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Councillor in call for breakaway

By Stephen Blease on Thursday, 8th June 2000.

HAVERHILL’S newest councillor says he wants the town to break away from St Edmundsbury borough and become a separate district in its own right.
Mabon Dane, elected to the town council for the Chalkstone ward, says Haverhill ought to be granted independence from Bury St Edmunds, where he feels the interests of the town are not understood or represented, and become a new district council area within Suffolk.
Mr Dane, 29, said that during his election campaign he met many townspeople who agreed with him, and he hoped he could persuade some of his fellow town councillors to support the plan as well.
He said: “We in Haverhill have grown large enough to start running our own affairs. Bury St Edmunds is more than 20 miles away and governs a very large area. We are right on the edge of it. They cannot really identify with us.
“We need a council with a smaller area, controlled by people who know the area better. I have always believed that small is beautiful.”
A review of local government in the east of England is due later this year or early next year, and Mr Dane said this would offer the chance to create a separate district council area for Haverhill.
“I would like us to have a case ready to put forward in time,” he said.
A spokesman for the town council said it would look at the possibilities open to it, but warned a new district council might mean an increase in Council Tax.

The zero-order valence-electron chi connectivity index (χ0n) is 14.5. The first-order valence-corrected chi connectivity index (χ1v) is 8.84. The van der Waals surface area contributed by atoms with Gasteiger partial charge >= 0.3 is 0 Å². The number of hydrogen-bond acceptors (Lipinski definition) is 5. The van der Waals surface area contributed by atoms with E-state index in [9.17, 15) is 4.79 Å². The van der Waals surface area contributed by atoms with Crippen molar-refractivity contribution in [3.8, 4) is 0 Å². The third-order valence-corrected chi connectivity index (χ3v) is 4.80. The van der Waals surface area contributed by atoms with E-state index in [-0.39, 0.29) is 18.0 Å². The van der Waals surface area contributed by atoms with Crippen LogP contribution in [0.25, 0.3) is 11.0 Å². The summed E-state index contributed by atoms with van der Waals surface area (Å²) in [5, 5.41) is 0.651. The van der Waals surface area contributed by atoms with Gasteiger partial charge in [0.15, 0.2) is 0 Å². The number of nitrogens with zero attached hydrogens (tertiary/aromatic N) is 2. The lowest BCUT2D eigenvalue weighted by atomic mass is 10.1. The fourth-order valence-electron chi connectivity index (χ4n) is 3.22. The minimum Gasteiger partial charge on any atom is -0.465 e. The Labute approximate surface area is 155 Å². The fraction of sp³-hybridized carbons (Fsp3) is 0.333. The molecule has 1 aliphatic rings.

The spokesman said: “The taking on of additional services would mean an increase in local costs that may not be compensated by the reduction in the costs of other authorities.
“The town council already works in partnership with other authorities and voluntary organisations.”
Mr Dane, an independent candidate, was elected after polling 290 votes to beat the Labour Party’s Angela Giles, who polled 210.
He is the only independent councillor on the 16-strong town council. All the other 15 members are Labour.
Turnout in the by-election was 10.5 per cent, with 4,600 people eligible to vote but only 500 votes cast. However, elections manager Alex Wilson said it was a typical turnout for a town council by-election.
“We had a February by-election and the turnout was only around six per cent,” he said. “Historically, the turnout in by-elections is always lower than in scheduled elections — in some parts of the country it is only one or two per cent.”

Haverhill Weekly News

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